|Krininger Iii, C.|
|Chase, Chadwick - Chad|
Submitted to: Animal Reproduction Science
Publication Type: Peer Reviewed Journal
Publication Acceptance Date: 10/17/2003
Publication Date: 11/10/2003
Citation: Krininger Iii, C.E., Block, J., Al-Katanani, Y.M., Chase, C.C., Hansen, P.J. Differences between brahman and holstein cows in response to estrus synchronization, superovulation and resistance of embryos to heat shock. Animal Reproduction Sciences:Vol 78,pp 13-24 (2003). Interpretive Summary: Reproductive rates are extremely low during the hot summer months particularly for unadapted cattle. Tropically-adapted cattle are less likely to undergo hyperthermia in response to heat stress than non-adapted cattle. At the cellular level, Brahman (tropically-adapted) cells (endometrium and white blood cells) were more resistant to elevated temperature than cells from non-adapted cattle. Furthermore, when 9-16 cell embryos were fertilized in the lab and subsequently heat shocked, development of Brahman embryos was less inhibited than Angus or Holstein embryos. Others have suggested that, in cattle, the embryo's genome is not fully activated until the 8-16 cell stage. Thus, it is possible that the genetic effects on embryonic resistance to elevated temperature are not seen at stages of development before the 8-16 cell stage. Therefore, the present study was designed to determine if Brahman embryos have greater resistance to heat shock than Holstein embryos at a stage in development before the embryo's genome is fully activated. Results showed that the genetic effects on tolerance of cells (embryo) to heat shock that make Brahman embryos more resistant to heat shock are not expressed at the 2-4 cell stage. Embryo cleavage tended to occur earlier in Brahman than Holstein embryos suggesting that breed differences in timing of ovulation, fertilization, or events leading to cleavage. This implies that very early embryos are susceptible to heat stress even when the genetics of the dam are tropically-adapted.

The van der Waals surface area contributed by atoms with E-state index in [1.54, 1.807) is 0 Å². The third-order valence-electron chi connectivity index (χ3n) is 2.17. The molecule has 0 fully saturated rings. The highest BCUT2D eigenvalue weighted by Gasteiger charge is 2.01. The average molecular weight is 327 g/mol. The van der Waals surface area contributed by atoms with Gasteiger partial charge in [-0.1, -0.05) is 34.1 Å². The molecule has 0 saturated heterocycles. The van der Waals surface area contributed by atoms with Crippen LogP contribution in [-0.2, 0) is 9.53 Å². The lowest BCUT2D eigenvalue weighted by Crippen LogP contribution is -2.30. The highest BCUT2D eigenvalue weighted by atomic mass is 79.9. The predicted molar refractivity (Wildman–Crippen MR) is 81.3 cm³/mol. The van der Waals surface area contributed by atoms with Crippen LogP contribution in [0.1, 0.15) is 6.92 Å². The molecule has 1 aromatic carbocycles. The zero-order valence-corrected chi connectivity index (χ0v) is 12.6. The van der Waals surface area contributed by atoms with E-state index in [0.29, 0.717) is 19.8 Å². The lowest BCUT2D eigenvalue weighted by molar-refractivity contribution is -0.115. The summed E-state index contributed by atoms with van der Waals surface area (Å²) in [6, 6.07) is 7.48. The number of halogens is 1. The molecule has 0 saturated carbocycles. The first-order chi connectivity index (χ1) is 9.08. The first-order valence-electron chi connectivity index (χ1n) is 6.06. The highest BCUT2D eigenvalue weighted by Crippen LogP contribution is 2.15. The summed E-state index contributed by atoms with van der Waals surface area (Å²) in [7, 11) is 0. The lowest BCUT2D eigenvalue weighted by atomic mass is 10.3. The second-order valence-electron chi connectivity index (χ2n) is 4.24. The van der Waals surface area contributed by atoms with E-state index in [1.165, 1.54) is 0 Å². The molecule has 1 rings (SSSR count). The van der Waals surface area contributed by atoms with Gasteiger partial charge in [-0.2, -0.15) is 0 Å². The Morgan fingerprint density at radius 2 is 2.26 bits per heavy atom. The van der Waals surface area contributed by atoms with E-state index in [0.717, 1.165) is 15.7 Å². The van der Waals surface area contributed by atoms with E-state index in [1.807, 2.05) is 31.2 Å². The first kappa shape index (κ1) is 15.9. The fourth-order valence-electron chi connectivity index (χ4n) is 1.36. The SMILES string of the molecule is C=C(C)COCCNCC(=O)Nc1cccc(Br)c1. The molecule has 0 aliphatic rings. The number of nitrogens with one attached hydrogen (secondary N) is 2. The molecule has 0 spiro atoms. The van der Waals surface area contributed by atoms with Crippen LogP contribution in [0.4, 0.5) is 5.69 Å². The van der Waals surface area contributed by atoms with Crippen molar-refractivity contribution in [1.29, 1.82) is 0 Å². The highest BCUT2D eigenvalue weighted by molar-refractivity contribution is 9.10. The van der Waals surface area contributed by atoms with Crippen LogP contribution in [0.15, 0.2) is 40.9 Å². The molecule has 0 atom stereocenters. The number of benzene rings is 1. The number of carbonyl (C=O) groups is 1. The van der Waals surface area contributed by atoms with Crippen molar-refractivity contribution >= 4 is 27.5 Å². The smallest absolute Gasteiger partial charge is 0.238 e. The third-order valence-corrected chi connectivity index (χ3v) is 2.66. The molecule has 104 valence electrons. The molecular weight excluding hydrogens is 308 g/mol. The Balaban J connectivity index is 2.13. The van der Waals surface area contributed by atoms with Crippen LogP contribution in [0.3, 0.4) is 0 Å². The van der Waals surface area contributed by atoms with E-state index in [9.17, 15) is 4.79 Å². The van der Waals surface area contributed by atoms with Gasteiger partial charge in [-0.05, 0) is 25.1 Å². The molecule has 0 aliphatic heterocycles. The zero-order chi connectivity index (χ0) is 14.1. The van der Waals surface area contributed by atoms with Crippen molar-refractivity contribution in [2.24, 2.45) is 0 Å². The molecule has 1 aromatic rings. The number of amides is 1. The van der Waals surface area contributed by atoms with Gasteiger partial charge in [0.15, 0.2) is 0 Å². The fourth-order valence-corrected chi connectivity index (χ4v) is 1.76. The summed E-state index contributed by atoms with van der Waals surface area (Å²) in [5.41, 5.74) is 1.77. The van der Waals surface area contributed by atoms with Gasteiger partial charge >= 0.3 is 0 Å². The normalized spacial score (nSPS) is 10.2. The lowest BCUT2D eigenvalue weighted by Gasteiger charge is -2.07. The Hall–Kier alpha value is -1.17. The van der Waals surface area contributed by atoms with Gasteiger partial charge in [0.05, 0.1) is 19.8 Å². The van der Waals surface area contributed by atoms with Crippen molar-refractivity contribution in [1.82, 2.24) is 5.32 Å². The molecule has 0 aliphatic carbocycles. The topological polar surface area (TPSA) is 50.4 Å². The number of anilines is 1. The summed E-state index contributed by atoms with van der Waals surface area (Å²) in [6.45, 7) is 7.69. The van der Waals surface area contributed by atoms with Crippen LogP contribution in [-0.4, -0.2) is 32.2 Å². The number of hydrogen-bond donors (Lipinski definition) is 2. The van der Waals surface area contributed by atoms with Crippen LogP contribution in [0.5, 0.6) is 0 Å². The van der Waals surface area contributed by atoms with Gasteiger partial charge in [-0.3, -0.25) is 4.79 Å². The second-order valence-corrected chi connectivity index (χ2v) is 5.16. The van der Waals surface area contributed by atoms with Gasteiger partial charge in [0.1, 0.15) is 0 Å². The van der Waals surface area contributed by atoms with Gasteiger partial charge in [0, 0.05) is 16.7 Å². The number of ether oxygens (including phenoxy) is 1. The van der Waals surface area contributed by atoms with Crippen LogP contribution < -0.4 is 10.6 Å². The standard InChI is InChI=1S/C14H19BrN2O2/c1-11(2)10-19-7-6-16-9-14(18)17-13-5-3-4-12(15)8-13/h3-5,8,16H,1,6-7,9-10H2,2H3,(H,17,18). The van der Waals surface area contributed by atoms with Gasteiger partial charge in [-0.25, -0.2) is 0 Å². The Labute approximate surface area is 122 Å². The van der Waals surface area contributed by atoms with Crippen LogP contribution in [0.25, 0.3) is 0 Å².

Technical Abstract: Embryos from Bos indicus are more resistant to elevated culture temperature (i.e. heat shock) than embryos from some Bos taurus breeds. The present experiment was designed to determine if Brahman embryos have greater resistance to heat shock than Holstein embryos at a stage in development before the embryonic genome was fully activated. A second objective was to test breed effects on estrus synchronization and superovulation responses. A total of 29 Brahman and 24 Holstein cows were subjected to estrus synchronization using gonadotropin releasing hormone (GnRH) and prostaglandin F2a (PGF2a). Embryos were collected at 48 h and day 5 after insemination. There was a tendency for a lower proportion of Brahmans to be detected in standing estrus than Holsteins. There were no differences between breeds in the proportion of cows detected in estrus using both tail paint and standing estrus as criteria or in interval from PGF2a to estrus. The degree of synchrony in estrus was greater for Brahmans. Superovulation response was generally similar between breeds. At 48 h after insemination, there was a tendency for a greater proportion of Brahman oocytes to have undergone cleavage. Uncleaved oocytes were cultured for an additional 24 h - at this time, cleavage rate was similar between breeds. When embryos reached the 2-4 cell stage, they were heat-shocked for 4.5 h at 41 C. This heat shock reduced the proportion of embryos that developed to the blastocyst stage but there was no breed x treatment interaction. At day 5 after insemination, the number of embryos recovered was too low to allow comparison of breed effects. In conclusion, genetic effects on cellular thermotolerance that make Brahman embryos more resistant to heat shock are not expressed at the 2-4 cell stage. There were few differences between Brahman and Holstein in response to estrus synchronization and superovulation. The fact that cleavage tended to occur earlier in Brahman than Holstein embryos suggests breed differences in timing of ovulation, fertilization or events leading to cleavage.